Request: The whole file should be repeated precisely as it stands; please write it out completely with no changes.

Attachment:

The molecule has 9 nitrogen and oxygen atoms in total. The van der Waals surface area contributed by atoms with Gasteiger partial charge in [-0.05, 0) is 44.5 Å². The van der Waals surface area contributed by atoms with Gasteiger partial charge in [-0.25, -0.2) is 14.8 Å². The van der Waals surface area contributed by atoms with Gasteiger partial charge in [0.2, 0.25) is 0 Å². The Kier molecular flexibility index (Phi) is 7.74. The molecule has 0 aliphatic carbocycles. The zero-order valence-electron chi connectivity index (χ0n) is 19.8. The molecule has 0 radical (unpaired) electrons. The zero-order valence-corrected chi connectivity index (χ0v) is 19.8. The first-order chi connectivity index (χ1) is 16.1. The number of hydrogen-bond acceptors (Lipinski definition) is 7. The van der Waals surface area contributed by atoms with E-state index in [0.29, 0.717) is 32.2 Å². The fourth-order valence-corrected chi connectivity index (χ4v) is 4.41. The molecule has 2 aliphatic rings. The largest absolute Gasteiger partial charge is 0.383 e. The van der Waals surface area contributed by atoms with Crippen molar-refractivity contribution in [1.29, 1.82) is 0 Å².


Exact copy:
The molecule has 9 nitrogen and oxygen atoms in total. The van der Waals surface area contributed by atoms with Gasteiger partial charge in [-0.05, 0) is 44.5 Å². The van der Waals surface area contributed by atoms with Gasteiger partial charge in [-0.25, -0.2) is 14.8 Å². The van der Waals surface area contributed by atoms with Gasteiger partial charge in [0.2, 0.25) is 0 Å². The Kier molecular flexibility index (Phi) is 7.74. The molecule has 0 aliphatic carbocycles. The zero-order valence-electron chi connectivity index (χ0n) is 19.8. The molecule has 0 radical (unpaired) electrons. The zero-order valence-corrected chi connectivity index (χ0v) is 19.8. The first-order chi connectivity index (χ1) is 16.1. The number of hydrogen-bond acceptors (Lipinski definition) is 7. The van der Waals surface area contributed by atoms with E-state index in [0.29, 0.717) is 32.2 Å². The fourth-order valence-corrected chi connectivity index (χ4v) is 4.41. The molecule has 2 aliphatic rings. The largest absolute Gasteiger partial charge is 0.383 e. The van der Waals surface area contributed by atoms with Crippen molar-refractivity contribution in [1.29, 1.82) is 0 Å².